It’s not a contest any species would want to win, but there seems to be one undisputed contender for the title of Australia’s rarest butterfly.

That is, unless it has already become extinct. The last “official” sighting of this insect in Queensland was from near Coolum Beach in 1988. We have a more recent documented occurrence in New South Wales, near Limeburners Creek National Park in 2001.

Arrowhead Violet

It’s never been common in Australia, even in its heartland, the coastal areas of Queensland and New South Wales from Gympie to Port Macquarie, but the extensive developments throughout this region have done the butterfly no favours. The larvae feed on the arrowhead violet, a small easily overlooked native plant that grows in damp, shaded conditions amongst grasses, a herb which occurs over much of the moderate rainfall areas of eastern Australia, from Tasmania to Cape York.

The butterfly in question is the Australian or Laced Fritillary, Argyreus hyperbius, the only member of the true fritillaries, a large nothern hemisphere family of butterflies, that has ever been recorded in this country.  

Laced Fritillary

While the last official sighting of the Fritillary was in 2001, there is a fairly reliable report of a sighting from April 2015, when Tony Moore from Landcare Port Macquarie saw a specimen in the Limeburners Creek National Park. He was unable to secure a photograph, but he believes he spotted a rather worn male feeding on nectar from lantana flowers along the roadside, before it flew back over the banksias to the sedge swamps.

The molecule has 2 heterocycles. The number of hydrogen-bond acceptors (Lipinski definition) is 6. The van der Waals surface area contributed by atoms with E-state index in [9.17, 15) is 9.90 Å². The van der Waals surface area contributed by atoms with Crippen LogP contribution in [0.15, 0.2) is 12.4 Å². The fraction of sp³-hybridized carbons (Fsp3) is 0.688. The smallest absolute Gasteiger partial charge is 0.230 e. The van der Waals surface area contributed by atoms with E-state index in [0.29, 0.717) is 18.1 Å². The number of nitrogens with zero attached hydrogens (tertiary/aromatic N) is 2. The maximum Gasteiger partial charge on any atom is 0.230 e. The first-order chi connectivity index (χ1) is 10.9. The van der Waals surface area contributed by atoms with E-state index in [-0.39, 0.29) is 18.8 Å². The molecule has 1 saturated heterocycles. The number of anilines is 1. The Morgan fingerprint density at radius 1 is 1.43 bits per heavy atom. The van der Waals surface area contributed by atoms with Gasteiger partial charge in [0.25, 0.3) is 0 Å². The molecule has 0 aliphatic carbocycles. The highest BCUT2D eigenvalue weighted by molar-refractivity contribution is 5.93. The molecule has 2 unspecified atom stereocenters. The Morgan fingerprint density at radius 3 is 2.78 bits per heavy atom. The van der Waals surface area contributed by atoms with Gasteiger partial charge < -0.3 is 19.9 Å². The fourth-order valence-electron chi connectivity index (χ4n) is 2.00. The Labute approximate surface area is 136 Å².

There have been a few credible sightings of the butterfly recently, but no photographs or specimens have been officially recorded. These sightings give us hope that wild populations still exist, but we need the help of the community to find them

Mike Andren – Threatend Species Officer, NSW Office of Environment and Heritage (OEH)
Laced Fritillary

It’s a fairly large butterfly, and if it is still flying in Australia, the area around Port Macquarie would be the most likely place to find it. Unlike a few other local rarities, the Fritillary is a distinctive insect, and shouldn’t be confused with anything else if the observer is able to get a good view of the butterfly. A decent photograph would cause great excitement amongst lepidopterists, and the New South Wales Department of Planning, Industry and the Environment would want to hear all about it.

So next time you’re heading up the coast, make sure you have your camera with you.